The march of science carries on, and the results—as the industry well knows—are not always easy to agree with or swallow. So it was in a study of vitamins E and C and cardiovascular disease risk reduction in men released Nov. 12 in The Journal of the American Medical Association. Without mincing words, the authors wrote of the 8-year, 14,641-participant trial, "These data provide no support for the use of these supplements in the prevention of cardiovascular disease in middle-aged and older men."
Data for the study came from the Physicians' Health Study II, a randomized, double-blind, placebo-controlled trial of seemingly healthy male physicians 55 years and older. It assessed beta-carotene, vitamin E, vitamin C and multivitamin supplementation benefit on cancer, CVD and eye disease risk.
In a release, Daniel Fabricant, Ph.D., vice president of scientific and regulatory affairs for the Natural Products Association took issue with the study's lack of positive control, as well as difficulties with overlap of vitamin intake from food. Further, Fabricant questioned a vitamin C dosage disconnect between this and previous studies. "[The study] references nine pooled studies that when using 700 milligrams per day of vitamin C showed a 25 percent reduction in the occurrence of cardiovascular disease; yet this study only used 500 milligrams per day," he said. "Why wasn't the 700 milligrams per day amount used when that has been correlated with a reduction in occurrence in prior studies?"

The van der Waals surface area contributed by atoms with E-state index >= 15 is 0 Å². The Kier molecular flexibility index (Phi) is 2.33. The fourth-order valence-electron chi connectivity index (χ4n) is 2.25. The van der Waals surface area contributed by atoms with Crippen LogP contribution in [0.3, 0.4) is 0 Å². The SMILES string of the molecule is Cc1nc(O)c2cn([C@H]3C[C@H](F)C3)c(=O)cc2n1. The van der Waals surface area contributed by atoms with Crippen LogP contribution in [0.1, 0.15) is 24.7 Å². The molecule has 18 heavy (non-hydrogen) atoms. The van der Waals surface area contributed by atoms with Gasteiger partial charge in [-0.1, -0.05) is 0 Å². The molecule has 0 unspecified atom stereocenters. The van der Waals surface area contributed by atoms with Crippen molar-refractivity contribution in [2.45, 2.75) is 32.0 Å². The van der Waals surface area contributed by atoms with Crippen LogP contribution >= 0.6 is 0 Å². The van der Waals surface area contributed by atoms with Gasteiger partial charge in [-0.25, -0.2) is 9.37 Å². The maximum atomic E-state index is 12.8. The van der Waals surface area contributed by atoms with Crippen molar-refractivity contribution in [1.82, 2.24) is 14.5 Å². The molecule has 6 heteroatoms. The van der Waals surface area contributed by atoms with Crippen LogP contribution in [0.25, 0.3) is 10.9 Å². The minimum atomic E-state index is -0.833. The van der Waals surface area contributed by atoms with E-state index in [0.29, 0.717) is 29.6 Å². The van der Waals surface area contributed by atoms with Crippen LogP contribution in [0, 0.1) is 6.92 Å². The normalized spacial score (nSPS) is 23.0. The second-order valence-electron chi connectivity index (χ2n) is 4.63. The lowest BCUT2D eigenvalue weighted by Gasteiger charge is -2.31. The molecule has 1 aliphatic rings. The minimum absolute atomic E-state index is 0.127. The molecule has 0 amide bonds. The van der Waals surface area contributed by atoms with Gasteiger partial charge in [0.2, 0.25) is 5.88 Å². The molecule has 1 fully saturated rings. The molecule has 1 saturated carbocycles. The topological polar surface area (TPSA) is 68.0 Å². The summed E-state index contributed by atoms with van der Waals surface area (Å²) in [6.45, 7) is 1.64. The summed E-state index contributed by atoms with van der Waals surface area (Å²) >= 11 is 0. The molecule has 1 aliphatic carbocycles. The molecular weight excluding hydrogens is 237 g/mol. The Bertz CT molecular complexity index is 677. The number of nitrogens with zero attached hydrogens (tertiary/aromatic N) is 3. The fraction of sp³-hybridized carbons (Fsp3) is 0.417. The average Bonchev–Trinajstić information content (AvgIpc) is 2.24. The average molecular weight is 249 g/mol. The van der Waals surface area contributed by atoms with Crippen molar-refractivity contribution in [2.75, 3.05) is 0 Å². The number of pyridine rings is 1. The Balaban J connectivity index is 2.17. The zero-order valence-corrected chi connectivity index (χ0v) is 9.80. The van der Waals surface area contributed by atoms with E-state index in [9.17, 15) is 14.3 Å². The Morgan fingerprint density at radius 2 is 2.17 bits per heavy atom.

According to Andrew Shao, Ph.D., the Council for Responsible Nutrition's vice president of scientific and regulatory affairs, the results aren't necessarily surprising. "We've seen this kind of thing with studies before," he said. "We see a hint of a benefit and we say 'Let's go for the [scientific] homerun.' But we might be overlooking some of the intermediate questions that can be just as important."
As an example Shao cites the Women's Antioxidant and Folic Acid Cardiovascular Study, which found no overall benefit for vitamins C, E, B6, B12, folic acid or beta-carotene for cholesterol and CVD reduction. It did, however, find that those women with prior CVD who supplemented with vitamin E had a "significant reduction in cardiovascular events."
"Hindsight is 20-20, but is it appropriate to study nutrients in isolation and expect a substantial effect?" he asked. "We need to refine our expectations for these nutrients as researchers, practitioners and consumers," he said.
Shao said the takeaway from the study shouldn't be that these aren't worthy vitamins, and he notes that this was a healthy study population and that there is yet more data to come from the trial. "Also, this one study doesn't erase all the previous studies," he added. "We really hope this study encourages more research to answer some of the questions it raised."